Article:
Latin Historiography and rhetoric are related to Greek texts of the same type in two different ways: firstly, the Greek literary predecessors served as direct sources and models for Latin authors, who represent a later development in classical literature. Secondly, all Greek authors who wrote during the Roman period were inhabitants of the Roman Empire, resulting in an exchange of literary forms and ideas. The empire was bilingual, with Latin in the West and Greek in the East as official languages for imperial communication, and as vehicle for intellectual discourse.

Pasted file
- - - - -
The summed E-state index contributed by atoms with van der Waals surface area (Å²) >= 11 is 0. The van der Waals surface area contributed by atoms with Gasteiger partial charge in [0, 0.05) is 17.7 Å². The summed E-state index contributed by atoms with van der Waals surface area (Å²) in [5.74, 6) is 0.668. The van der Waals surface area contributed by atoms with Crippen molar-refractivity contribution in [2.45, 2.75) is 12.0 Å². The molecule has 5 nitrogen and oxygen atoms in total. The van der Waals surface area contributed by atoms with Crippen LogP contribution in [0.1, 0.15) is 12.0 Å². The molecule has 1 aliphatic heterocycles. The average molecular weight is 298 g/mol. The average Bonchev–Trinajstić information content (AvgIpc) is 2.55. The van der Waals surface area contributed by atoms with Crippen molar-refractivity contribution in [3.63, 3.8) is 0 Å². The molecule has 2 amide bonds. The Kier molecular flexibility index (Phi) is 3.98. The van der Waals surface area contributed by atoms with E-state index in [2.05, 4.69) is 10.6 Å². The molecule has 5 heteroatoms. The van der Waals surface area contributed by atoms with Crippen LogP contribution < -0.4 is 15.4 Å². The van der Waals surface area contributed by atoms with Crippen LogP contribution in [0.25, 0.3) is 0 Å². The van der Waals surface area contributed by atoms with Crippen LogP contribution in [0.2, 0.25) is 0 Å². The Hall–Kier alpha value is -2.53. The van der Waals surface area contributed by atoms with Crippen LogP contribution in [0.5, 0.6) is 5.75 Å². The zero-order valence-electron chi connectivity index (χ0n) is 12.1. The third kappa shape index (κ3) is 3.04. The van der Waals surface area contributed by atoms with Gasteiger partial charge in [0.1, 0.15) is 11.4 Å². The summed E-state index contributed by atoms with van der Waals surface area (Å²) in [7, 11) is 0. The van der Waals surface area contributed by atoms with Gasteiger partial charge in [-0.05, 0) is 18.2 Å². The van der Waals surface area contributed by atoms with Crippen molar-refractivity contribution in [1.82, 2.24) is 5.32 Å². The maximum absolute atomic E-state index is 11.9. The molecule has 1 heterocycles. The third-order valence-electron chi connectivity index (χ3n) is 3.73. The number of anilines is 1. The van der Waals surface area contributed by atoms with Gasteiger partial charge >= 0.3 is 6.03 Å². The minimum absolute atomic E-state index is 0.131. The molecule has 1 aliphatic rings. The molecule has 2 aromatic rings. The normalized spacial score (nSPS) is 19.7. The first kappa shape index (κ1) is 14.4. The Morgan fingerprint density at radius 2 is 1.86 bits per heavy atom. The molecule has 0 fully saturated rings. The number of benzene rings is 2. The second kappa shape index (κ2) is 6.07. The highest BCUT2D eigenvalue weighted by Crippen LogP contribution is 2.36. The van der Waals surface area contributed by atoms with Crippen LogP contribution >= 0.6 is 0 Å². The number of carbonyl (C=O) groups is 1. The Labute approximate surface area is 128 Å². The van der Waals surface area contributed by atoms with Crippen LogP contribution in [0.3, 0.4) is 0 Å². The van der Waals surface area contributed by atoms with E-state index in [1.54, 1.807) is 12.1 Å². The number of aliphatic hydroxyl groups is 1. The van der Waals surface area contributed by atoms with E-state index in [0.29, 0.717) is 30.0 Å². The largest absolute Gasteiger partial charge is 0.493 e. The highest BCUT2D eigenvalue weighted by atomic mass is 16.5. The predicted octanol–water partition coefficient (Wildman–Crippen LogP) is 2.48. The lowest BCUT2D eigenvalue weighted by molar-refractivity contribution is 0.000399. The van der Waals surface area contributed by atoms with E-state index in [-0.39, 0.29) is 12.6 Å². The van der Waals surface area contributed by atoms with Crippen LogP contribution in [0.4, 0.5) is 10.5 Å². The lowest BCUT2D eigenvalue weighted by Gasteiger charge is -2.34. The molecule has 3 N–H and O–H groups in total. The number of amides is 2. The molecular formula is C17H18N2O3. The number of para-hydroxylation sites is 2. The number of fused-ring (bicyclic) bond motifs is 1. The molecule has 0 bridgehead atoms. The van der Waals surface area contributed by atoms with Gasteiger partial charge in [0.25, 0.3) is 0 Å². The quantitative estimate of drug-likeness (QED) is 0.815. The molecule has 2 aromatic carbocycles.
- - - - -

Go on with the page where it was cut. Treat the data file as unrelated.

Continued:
Two authors are central to the project ‘Greek Historiography and Rhetoric’: Thucydides, who is the most important source for the Athenian statesman and orator Pericles, who lived in during the fifth century BC. A website was produced in cooperation with Richard Haasen, Willem van Maanen and Marco Poelwijk to open up the relevant texts with translation, commentary and historical context.
The second author is Pausanias, a second-century BC traveller who wrote about his journeys and observations, often with detailed descriptions of places, stories and historical persons or mythological figures. The entire text is presented in Dutch translation by Peter Burgersdijk. A revised and abridged version has been published by Athenaeum, Polak & Van Gennep. Introduction and index may be found in the book; an extensive bibliography is included on this website.